Everyday essentials including bananas, coffee and cocoa could be at risk of becoming ‘endangered’ due to climate change.
That’s according to a new report by the Food Foundation which showed how major producer nations for such commodities are particularly vulnerable to threats caused by climate change, deforestation, and biodiversity loss.
The report found almost a quarter (24%) of the UK’s total land footprint for annual coffee imports – almost 60,000 hectares of land – originates from countries like Colombia and Ethiopia considered to be highly vulnerable to the impacts of climate change. Under certain emissions scenarios, as much as 50% of the global surface area currently used for coffee farming may no longer be suitable by 2050, due to the changing climate.
Chocolate production faces similar challenges. Over 350,000 tonnes of cocoa imported to the UK each year originates from countries where production faces risks including climate change and loss of critical ecosystem services. The report said studies suggest that many cocoa-growing regions in Ghana and Côte d’Ivoire – which produce over half of the world’s cocoa – will likely become too hot to grow the crop by 2050.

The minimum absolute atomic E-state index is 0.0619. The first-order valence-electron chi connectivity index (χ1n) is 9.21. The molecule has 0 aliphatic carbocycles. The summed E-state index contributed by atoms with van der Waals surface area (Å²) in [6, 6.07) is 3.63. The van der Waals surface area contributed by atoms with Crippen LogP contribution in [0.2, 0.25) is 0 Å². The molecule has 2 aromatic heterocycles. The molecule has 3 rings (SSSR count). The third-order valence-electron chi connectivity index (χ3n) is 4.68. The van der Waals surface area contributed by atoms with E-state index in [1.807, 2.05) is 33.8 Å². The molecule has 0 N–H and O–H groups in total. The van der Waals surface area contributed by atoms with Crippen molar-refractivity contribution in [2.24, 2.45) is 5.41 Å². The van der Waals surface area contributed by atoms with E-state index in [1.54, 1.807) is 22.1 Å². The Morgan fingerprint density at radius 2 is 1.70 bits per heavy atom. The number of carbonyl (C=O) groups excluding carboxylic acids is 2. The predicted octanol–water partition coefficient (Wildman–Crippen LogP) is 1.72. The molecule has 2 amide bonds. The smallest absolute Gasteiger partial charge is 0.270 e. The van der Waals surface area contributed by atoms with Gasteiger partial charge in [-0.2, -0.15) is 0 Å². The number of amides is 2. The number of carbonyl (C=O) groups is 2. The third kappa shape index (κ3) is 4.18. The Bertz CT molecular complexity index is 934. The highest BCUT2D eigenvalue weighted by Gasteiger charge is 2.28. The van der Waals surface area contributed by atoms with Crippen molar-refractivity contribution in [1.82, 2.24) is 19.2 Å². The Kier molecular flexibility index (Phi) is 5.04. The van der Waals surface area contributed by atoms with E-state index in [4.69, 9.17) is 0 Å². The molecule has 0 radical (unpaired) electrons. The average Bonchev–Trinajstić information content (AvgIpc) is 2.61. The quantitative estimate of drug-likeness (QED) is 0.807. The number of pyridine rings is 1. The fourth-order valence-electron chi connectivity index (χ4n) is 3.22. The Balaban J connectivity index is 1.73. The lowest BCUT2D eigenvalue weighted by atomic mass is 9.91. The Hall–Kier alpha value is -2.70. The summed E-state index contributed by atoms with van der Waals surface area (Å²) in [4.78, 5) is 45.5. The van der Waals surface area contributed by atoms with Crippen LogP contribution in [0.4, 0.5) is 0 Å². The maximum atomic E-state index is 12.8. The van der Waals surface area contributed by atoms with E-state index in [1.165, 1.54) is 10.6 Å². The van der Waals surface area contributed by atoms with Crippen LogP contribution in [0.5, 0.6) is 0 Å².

Supplying UK demand for bananas, meanwhile, requires an estimated land footprint of over 34,000 hectares each year – an area about the size of York. Almost half (48%) of UK banana imports originate from countries with high climate change vulnerability.
“The UK sources a significant proportion of consumer favourites including bananas, coffee and cocoa from countries that face potential risks to future production, including from changes in the climate and the loss of biodiversity and habitat that provide ecosystem services that are critical to farming,” said Caitlin McCormack, senior consultant at consultancy 3Keel which carried out the analysis for the report. “It’s essential that we work with producers in these countries to help them shift to sustainable and resilient methods of production.”
Commodities like coffee are at the sharp end of price pressures being felt across the out of home sector. The Telegraph recently reported that high street chains such as Pret a Manger have had to hike the price of coffee by more than 50%. It cited data from World Coffee Portal which showed the average price of a latte increased by 33p to £3.25 in 2022, while the price of a cappuccino rose by 11.7%. Pressure on supplies along with increasing production costs such as energy and labour are to blame.